Elimination of COTS Exception
In 2009, the Office of Federal Procurement Policy exempted COTS items from the government content/cost of components test to reduce the burden of federal procurement restrictions pursuant to 41 U.S.C. § 1907. The government now seeks input from interested parties as to whether the COTS exception has benefited domestic firms and employees, whether marketplace conditions merit the elimination or narrowing of the exception, whether data collection relating to COTS items is warranted, and other recommendations to increase domestic production of COTS items.
Impact of Trade Agreements
Finally, the government requests comments on the effect of U.S. trade agreement obligations on opportunities for American businesses. The proposed rule does not apply to contracts subject to the World Trade Organization Government Procurement Agreement and the Trade Agreements Act (TAA), as acquisitions covered by those agreements are exempt from the Buy American Act requirements.
Nevertheless, the government seeks information concerning the effect of these agreements due to their different standards and the likelihood that products acquired pursuant to them have far less domestic content compared to products acquired under the Buy American statute. The TAA applies to both U.S.-made and designated country end products. The test to determine whether a product is a U.S.-made end product is the substantial transformation test, which requires transformation into a new and different article of commerce with a name, character, or use distinct from that of the articles from which it was made. Interested parties are asked to provide comments on the types of products sold to the federal government as U.S.-made end products under the TAA, whether the substantial transformation test is useful to promote domestic jobs and manufacturing, steps the government can take to acquire useful information about the content of goods procured pursuant to trade agreements, and recommendations to increase domestic production in critical industries subject to trade obligations.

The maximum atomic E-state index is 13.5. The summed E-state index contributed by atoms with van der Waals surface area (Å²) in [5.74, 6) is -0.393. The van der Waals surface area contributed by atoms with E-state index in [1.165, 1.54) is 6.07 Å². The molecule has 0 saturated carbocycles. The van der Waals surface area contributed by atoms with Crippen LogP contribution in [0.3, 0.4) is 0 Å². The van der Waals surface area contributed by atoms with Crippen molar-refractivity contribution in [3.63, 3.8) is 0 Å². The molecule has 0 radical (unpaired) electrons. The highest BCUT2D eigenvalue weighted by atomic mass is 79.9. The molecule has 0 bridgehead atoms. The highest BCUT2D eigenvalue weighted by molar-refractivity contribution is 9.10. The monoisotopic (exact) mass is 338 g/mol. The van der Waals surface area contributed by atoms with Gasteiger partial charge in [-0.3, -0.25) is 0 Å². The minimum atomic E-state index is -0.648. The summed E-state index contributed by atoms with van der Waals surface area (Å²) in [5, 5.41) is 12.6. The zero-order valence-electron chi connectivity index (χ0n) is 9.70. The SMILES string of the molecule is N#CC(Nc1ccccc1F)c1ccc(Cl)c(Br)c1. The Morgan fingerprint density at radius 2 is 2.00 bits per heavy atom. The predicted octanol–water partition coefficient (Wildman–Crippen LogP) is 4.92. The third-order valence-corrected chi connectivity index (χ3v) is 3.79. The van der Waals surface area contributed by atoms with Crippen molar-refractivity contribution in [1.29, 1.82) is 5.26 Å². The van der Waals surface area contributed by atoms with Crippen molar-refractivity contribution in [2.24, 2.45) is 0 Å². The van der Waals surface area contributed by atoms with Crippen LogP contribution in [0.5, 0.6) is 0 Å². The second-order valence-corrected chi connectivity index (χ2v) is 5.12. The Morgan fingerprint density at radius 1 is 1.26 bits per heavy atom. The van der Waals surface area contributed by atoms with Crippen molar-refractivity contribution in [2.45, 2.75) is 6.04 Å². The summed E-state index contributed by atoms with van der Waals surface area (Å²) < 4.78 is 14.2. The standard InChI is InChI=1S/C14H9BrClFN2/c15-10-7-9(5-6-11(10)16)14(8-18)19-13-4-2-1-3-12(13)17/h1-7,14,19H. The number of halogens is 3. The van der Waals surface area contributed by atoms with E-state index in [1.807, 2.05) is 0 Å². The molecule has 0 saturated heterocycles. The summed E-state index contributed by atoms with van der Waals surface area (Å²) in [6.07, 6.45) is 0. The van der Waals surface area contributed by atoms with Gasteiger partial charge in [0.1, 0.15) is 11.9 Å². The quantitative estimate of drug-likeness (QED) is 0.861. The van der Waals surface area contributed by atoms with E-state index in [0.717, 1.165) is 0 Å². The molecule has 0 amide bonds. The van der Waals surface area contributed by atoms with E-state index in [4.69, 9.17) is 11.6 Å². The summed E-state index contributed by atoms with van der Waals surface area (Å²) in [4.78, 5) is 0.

1 The Notice of Proposed Rulemaking addresses specifically Section 8 of Executive Order 14005, Ensuring the Future Is Made in All of America by All of America’s Workers, 86 Fed. Reg. 7475, 7477 (Jan. 28, 2021).
2 Federal Acquisition Regulation: Amendments to the FAR Buy American Act Requirements, 86 Fed. Reg. 40980 (July 30, 2021).
3 The test applicable to articles wholly or predominantly of iron or steel or a combination of both is distinct from that applicable to other articles and will not be changed by the proposed rule. Thus, the threshold question to determine compliance with the Buy American statute is whether an article consists wholly or predominantly of iron or steel or a combination of both. Articles made wholly or predominantly of iron or steel or both will qualify as domestic end products or construction materials only if manufactured in the United States and the cost of foreign iron or steel (excluding COTS) does not exceed 5% of the total cost of all components used to manufacture the article.
Sidley Austin LLP provides this information as a service to clients and other friends for educational purposes only. It should not be construed or relied on as legal advice or to create a lawyer-client relationship. Readers should not act upon this information without seeking advice from professional advisers.
Attorney Advertising—Sidley Austin LLP, One South Dearborn, Chicago, IL 60603. +1 312 853 7000. Sidley and Sidley Austin refer to Sidley Austin LLP and affiliated partnerships, as explained at www.sidley.com/disclaimer.
© Sidley Austin LLP